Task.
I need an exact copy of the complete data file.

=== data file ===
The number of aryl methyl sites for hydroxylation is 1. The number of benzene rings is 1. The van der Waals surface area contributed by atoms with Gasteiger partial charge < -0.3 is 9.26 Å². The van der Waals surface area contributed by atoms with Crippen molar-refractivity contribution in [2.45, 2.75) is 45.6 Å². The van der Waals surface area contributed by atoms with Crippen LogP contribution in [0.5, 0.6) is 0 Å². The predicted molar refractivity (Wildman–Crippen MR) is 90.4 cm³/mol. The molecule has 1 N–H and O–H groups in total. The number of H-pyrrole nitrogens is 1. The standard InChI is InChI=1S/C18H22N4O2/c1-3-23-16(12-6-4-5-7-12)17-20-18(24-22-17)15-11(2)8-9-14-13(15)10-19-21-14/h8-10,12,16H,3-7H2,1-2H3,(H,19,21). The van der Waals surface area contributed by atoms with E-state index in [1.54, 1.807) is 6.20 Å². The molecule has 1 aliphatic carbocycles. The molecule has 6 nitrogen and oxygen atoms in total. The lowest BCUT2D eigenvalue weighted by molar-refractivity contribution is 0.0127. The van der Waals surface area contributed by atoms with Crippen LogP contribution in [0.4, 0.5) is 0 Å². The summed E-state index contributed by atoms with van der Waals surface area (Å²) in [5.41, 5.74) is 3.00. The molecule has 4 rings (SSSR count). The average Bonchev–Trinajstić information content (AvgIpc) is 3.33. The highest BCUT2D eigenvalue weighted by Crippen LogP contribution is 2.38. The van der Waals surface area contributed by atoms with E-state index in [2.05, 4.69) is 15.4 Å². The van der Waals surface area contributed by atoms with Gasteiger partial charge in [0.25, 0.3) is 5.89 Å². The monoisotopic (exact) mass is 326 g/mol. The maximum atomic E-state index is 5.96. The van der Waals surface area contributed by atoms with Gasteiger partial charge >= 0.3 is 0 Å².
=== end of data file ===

The number of aryl methyl sites for hydroxylation is 1. The number of benzene rings is 1. The van der Waals surface area contributed by atoms with Gasteiger partial charge < -0.3 is 9.26 Å². The van der Waals surface area contributed by atoms with Crippen molar-refractivity contribution in [2.45, 2.75) is 45.6 Å². The van der Waals surface area contributed by atoms with Crippen LogP contribution in [0.5, 0.6) is 0 Å². The predicted molar refractivity (Wildman–Crippen MR) is 90.4 cm³/mol. The molecule has 1 N–H and O–H groups in total. The number of H-pyrrole nitrogens is 1. The standard InChI is InChI=1S/C18H22N4O2/c1-3-23-16(12-6-4-5-7-12)17-20-18(24-22-17)15-11(2)8-9-14-13(15)10-19-21-14/h8-10,12,16H,3-7H2,1-2H3,(H,19,21). The van der Waals surface area contributed by atoms with E-state index in [1.54, 1.807) is 6.20 Å². The molecule has 1 aliphatic carbocycles. The molecule has 6 nitrogen and oxygen atoms in total. The lowest BCUT2D eigenvalue weighted by molar-refractivity contribution is 0.0127. The van der Waals surface area contributed by atoms with Crippen LogP contribution in [0.4, 0.5) is 0 Å². The summed E-state index contributed by atoms with van der Waals surface area (Å²) in [5.41, 5.74) is 3.00. The molecule has 4 rings (SSSR count). The average Bonchev–Trinajstić information content (AvgIpc) is 3.33. The highest BCUT2D eigenvalue weighted by Crippen LogP contribution is 2.38. The van der Waals surface area contributed by atoms with E-state index in [2.05, 4.69) is 15.4 Å². The van der Waals surface area contributed by atoms with Gasteiger partial charge in [0.25, 0.3) is 5.89 Å². The monoisotopic (exact) mass is 326 g/mol. The maximum atomic E-state index is 5.96. The van der Waals surface area contributed by atoms with Gasteiger partial charge >= 0.3 is 0 Å².